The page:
As posted on Facebook by a friend, a recent issue of the LSE students’ union newspaper (I have no doubt it delights in its name, which is The Beaver) included the following advice from the Agony Uncle: “Always remember: it’s not rape if you shout surprise.” There then followed a play on words, resting on the superficial similarity between ‘feisty’ and ‘fisty’, which I can’t bear to repeat.
Of the many observations that occur to me, I will content myself with two. Firstly, I have recently taken on a new student. He is thirteen and has great difficulty in spelling words correctly. He does, however, have an excellent grasp of basic grammar, and would be among the first to spot that the magic word ‘surprise!’ should be in inverted commas to indicate direct speech. He is also of mixed heritage: his father, grandmother and extended family came to this country as refugees to escape the war in Somalia. I would very much like to see what would happen to the LSE student Agony Uncle were he to make jokes about rape there. Secondly, the word ‘feisty’ is a real word, from the Middle English fysten. ‘Fisty’, however, is entirely made up. My usual course of action with customers who invent words is to circle the word with my big red pen and write ‘not a real word. Suggest ‘. In this case, however, I can’t think of an alternative. Growing up, perhaps?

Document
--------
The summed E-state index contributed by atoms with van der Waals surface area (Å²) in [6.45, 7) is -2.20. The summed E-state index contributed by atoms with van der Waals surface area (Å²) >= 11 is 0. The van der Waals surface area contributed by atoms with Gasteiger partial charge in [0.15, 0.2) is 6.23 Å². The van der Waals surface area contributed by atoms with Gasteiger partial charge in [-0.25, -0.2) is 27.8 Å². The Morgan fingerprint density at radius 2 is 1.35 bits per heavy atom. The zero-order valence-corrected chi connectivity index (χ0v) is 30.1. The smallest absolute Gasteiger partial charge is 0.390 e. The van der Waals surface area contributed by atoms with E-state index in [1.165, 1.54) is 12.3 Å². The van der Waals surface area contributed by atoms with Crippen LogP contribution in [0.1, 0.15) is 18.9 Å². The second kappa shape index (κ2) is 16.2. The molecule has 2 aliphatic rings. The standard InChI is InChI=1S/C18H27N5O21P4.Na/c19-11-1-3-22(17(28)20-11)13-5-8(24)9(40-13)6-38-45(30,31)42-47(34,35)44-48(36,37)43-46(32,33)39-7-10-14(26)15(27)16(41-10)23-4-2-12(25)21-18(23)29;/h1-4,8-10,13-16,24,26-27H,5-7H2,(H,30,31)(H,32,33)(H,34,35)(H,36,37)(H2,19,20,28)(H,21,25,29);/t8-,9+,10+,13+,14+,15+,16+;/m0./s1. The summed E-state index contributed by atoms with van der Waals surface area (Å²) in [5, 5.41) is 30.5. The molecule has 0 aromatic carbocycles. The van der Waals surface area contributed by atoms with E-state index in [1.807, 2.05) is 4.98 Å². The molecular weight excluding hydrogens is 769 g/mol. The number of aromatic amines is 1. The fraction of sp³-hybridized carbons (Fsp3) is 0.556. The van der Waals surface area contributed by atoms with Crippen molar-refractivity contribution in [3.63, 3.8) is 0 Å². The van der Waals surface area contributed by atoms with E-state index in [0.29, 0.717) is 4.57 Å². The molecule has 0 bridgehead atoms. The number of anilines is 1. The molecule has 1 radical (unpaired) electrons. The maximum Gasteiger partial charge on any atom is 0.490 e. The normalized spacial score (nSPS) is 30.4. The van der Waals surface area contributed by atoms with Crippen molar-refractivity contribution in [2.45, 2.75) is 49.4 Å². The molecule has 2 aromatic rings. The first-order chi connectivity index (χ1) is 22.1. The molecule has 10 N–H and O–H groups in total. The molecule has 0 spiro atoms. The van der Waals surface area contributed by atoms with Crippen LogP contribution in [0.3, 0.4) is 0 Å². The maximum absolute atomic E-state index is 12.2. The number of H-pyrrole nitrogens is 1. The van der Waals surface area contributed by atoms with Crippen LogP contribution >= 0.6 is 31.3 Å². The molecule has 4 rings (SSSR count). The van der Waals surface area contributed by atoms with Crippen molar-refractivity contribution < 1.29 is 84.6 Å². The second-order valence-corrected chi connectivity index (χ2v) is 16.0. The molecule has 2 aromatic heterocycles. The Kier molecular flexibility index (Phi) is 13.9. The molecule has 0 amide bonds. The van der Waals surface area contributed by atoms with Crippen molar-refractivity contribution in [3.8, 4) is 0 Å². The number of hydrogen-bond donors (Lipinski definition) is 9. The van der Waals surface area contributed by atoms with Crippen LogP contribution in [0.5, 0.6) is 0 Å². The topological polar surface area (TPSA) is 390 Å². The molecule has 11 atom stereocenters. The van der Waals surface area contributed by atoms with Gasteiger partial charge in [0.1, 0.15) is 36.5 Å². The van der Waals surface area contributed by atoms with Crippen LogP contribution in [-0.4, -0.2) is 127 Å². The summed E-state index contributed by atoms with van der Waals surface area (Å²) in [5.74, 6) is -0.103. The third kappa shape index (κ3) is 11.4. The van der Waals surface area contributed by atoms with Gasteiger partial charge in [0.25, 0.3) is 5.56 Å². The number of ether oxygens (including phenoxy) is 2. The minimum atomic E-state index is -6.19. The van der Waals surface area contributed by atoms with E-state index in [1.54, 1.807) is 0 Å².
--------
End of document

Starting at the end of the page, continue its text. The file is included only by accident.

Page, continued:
I was going to seek out the article, but the horrible pun ‘pre-dick-ament’ was too much for me to bear. My eyes!
 Steady, Agony boy. This is no metaphor.